Determinants of Staphylococcus aureus colonization and infection: Characterization of interaction between serine-aspartate containing protein D and human Siglec11 and Siglec16
Staphylococcus aureus is a Gram-positive opportunistic pathogen responsible for a range of infections that can lead to fatal invasive diseases such as pneumonia or osteomyelitis. Approximately 30% of the healthy adult population are persistently colonized by S. aureus strains in their anterior nares. The molecular mechanism underlying S. aureus colonization and infection during its interaction with the host is not fully understood.
S. aureus can express several virulence determinants during its interaction with the host and/or host components. One of these virulence determinants is the serine-aspartate containing protein D (SdrD). It can increase S. aureus ability to survive in the blood and during systemic infections. SdrD is important for S. aureus colonization, survival, and infection of the host.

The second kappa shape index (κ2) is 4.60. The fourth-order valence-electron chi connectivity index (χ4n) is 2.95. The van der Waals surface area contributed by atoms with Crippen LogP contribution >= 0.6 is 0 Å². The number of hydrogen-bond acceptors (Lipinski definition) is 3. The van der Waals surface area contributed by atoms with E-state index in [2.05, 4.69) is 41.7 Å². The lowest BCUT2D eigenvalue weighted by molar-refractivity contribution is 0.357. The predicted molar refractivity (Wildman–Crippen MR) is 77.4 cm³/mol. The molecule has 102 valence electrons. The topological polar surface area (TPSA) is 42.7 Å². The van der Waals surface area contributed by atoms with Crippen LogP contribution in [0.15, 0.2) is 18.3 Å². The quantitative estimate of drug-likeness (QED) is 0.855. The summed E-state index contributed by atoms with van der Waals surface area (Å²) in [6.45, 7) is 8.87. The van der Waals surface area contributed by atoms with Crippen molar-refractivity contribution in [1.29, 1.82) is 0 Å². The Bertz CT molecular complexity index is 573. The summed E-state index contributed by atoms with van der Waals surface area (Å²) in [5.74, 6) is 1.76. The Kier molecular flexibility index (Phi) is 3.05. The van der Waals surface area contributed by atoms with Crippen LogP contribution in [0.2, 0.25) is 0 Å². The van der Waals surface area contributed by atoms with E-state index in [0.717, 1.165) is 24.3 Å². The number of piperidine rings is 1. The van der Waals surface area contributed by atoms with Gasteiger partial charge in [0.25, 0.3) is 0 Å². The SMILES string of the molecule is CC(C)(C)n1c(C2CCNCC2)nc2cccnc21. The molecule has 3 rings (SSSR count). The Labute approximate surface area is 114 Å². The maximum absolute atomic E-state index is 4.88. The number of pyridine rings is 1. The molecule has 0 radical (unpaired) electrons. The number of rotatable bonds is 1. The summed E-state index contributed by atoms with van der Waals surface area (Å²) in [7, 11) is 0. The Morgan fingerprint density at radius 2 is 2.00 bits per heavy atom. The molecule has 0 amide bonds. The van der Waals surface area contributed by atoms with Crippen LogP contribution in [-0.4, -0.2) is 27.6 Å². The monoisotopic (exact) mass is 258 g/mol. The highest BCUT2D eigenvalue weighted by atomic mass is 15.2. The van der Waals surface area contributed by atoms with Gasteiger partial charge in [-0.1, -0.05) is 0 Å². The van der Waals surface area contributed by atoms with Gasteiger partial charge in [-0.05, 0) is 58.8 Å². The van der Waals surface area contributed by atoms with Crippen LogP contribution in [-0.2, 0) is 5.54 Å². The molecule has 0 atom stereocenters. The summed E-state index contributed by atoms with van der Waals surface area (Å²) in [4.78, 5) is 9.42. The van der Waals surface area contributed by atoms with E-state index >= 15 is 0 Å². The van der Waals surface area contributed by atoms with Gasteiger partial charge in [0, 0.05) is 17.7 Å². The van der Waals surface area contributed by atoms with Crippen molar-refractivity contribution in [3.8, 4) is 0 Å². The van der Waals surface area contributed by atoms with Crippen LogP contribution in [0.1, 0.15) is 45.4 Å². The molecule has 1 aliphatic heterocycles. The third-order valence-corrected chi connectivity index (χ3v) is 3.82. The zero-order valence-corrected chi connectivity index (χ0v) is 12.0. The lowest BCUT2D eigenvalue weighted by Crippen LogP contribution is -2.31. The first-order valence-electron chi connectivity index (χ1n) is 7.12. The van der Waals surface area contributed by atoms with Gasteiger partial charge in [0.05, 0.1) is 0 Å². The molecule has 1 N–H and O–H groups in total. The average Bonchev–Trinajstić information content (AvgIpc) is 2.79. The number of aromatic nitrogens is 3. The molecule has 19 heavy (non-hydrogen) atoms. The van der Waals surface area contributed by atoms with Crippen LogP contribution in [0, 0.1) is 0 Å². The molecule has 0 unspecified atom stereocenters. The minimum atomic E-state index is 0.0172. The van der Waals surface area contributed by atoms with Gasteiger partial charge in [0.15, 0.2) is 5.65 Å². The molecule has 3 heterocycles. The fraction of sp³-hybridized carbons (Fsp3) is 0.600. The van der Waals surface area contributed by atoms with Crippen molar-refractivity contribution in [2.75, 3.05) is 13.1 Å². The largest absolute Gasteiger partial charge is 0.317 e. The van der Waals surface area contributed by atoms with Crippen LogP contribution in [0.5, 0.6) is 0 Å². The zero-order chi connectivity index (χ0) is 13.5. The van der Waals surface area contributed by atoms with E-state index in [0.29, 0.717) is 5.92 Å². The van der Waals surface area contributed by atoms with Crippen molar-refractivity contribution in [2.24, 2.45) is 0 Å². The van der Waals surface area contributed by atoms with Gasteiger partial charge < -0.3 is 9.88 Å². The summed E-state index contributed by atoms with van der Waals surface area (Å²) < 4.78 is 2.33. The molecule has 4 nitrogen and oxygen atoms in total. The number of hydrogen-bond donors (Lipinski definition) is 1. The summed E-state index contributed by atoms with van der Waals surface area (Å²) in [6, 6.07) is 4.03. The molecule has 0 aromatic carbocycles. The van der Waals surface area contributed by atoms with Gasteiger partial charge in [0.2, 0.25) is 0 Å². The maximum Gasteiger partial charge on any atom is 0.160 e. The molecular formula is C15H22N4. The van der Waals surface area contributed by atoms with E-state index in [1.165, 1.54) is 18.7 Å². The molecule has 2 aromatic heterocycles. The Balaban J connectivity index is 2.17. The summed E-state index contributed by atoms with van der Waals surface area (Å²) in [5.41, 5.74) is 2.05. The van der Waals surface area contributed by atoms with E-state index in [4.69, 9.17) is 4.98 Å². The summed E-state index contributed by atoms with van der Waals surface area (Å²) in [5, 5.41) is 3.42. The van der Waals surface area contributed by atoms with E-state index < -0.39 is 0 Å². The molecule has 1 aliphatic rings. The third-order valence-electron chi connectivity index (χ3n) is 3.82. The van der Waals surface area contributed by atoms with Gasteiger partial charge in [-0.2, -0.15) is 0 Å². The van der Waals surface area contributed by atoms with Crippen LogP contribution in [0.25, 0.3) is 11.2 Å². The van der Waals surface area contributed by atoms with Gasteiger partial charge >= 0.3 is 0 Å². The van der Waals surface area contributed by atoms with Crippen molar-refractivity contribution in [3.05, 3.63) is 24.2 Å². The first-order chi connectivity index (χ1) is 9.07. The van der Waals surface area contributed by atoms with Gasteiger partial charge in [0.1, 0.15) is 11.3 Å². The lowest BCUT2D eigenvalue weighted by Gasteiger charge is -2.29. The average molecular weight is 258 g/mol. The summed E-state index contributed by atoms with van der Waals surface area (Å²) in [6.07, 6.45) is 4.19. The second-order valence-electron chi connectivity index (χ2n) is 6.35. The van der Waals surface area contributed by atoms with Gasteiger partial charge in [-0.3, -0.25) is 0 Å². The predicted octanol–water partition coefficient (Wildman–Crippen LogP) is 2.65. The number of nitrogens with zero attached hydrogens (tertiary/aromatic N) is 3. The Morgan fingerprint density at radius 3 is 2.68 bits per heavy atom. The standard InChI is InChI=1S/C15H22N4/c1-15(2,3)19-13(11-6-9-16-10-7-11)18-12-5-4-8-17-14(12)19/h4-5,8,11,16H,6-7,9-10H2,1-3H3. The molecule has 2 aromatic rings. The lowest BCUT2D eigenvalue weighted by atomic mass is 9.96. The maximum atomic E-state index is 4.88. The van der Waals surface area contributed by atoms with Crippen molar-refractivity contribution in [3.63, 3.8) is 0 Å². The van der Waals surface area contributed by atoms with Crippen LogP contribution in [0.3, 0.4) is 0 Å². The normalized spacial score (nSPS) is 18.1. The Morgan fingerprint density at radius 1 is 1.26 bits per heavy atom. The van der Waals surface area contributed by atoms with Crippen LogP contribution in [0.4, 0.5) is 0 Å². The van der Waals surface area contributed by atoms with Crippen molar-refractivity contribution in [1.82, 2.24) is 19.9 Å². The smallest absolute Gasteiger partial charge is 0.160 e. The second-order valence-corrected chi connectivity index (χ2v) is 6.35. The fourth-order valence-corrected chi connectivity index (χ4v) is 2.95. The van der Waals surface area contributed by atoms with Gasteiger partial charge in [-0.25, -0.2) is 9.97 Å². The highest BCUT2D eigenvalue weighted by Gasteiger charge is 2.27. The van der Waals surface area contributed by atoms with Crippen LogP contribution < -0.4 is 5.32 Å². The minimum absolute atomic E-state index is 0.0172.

Unpublished results have demonstrated a possible interaction between SdrD and various proteins in human blood plasma. One of these proteins was identified as the human protein Siglec16. The biological functions of Siglec16 are mostly unknown however, studies show high identity between extracellular regions of Siglec11 and 16. Therefore, this study also includes the Siglec11 as a possible binding partner of the SdrD in the plasma.
The aim of this thesis was to develop the biological tools which will facilitate the characterization of the biological implications of the possible interaction between SdrD and Siglec16 and/or Siglec11. The overall results show a slight progress in obtaining the tools to help in further research in characterizing the biological functions of the proteins Siglec16 and Siglec11. However, some results remain unclear and inconclusive in demonstrating a possible or significant interaction between SdrD and the Siglec proteins 11 and 16.
PublisherUiT Norges arktiske universitet
UiT The Arctic University of Norway
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